Jim Starr’s love of radio goes back to his childhood in Paterson, N.J.
Back then, he was James Spates, and as a toddler he loved nothing better than turning the volume knob way up on his parents’ radio.
“I used to get whippings for it,” he recalled with a laugh.
Later, as a young man, the pioneering broadcast journalist, Mal Goode, took him under his wing. Goode, the first black news journalist for ABC, told Starr that if he continued his college studies at William Paterson University, he’d find him a job.
Goode stayed true to his word, and in 1986, James Spates became Jim Starr, spinning country music tunes for WCEM 1240 in Cambridge, Md.
More than 30 years and many stops later, Starr is getting recognized for his work promoting the blues while at WVOL in Nashville, the station that helped launch the career of Oprah Winfrey. On Monday, Starr was inducted into the National Black Radio Hall of Fame at a ceremony in Atlanta, along with such trailblazing radio men and women as Lo Jelks, the first black on-air reporter for one of the largest television stations in the Southeast (WSB-TV in Atlanta) and Shelley “The Playboy” Stewart, who used his radio program in Birmingham, Ala., to advance the cause of civil rights in the 1960s.
Marsha Washington George, a board member of the national hall of fame, called this year’s inductees “top notch.”
Local listeners may recall Starr’s two-year stint on WTOB 980.
He took that gig after years in Nashville.
Though he is well-known for his long-running “Blues Cafe” on WVOL, Starr is also fondly remembered in Cambridge, Md., where he played country music.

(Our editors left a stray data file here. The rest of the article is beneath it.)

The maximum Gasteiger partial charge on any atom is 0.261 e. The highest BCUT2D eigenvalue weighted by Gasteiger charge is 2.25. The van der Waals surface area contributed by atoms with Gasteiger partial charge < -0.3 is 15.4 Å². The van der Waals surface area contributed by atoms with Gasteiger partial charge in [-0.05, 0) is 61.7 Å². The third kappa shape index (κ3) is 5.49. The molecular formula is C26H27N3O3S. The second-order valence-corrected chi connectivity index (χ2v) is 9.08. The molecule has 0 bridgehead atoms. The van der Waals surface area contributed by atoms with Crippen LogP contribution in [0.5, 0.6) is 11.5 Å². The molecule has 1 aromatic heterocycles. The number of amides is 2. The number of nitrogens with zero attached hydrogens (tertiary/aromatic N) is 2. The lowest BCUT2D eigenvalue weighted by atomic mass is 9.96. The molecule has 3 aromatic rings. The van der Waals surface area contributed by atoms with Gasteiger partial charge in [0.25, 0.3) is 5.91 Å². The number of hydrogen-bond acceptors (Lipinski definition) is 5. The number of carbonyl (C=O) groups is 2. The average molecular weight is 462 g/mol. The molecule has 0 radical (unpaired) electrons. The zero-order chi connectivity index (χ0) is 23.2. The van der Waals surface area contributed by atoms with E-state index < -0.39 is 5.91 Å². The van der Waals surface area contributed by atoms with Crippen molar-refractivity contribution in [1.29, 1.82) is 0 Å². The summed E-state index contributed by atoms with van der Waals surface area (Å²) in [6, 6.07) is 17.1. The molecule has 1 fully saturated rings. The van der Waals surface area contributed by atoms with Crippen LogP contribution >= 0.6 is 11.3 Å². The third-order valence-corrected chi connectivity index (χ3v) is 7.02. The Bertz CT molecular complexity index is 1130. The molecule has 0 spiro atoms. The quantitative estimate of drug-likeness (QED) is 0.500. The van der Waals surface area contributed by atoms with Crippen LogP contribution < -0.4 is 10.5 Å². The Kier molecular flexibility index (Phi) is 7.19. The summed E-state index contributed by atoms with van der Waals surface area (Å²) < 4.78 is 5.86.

Shortly after accepting the job there, Starr ran into a problem.
“I knew nothing about country music,” Starr said, shaking his head. “Oh my gosh.”
He delved into the music, becoming a big fan of Conway Twitty, Hank Williams Jr., Dolly Parton and the Bellamy Brothers among others.
“But my favorite was George Jones, the Possum,” Starr said.
As a black man working as a disc jockey in country music, Starr was something of an anomaly. Listeners were often surprised when he went out into the community for appearances.
“People saw me and couldn’t believe it. A black man. But they loved me,” he said. “Oh my gosh.”
Starr landed at WVOL in Nasvhille in 2004, working in a variety roles. His best known show was the Blues Cafe where he played songs from B.B. King, Solomon Burke and others. At that time, Starr had few restrictions on what he could play, giving him freedom to push new songs and artists that he liked.
These days, what songs to play are corporate decisions, limiting the influence of disc jockeys.
“When you play fresh new music there’s motivation behind the microphone,” Starr said.
His tenure at WVOL ended in 2017, the result of a corporate restructuring. Starr moved to Mount Airy to live with a cousin, and later to a home in Greensboro owned by R & B artist Roy Roberts, who heard Starr needed a place to stay.
Now living in Winston-Salem, Starr would love to get back on the air. His vocals remain smooth and his enthusiasm is high.
Until then, he is keeping himself busy establishing a Winston-Salem chapter of the National Black Radio Hall of Fame. The hall is based in St. Louis, Mo., and has chapters around the country, George said.
Each year, one of the chapters holds an induction ceremony for deserving candidates. Starr’s photograph will hang in the national museum in St. Louis, she said.
“I feel like I’ve reached the pinnacle of my career,” Starr said.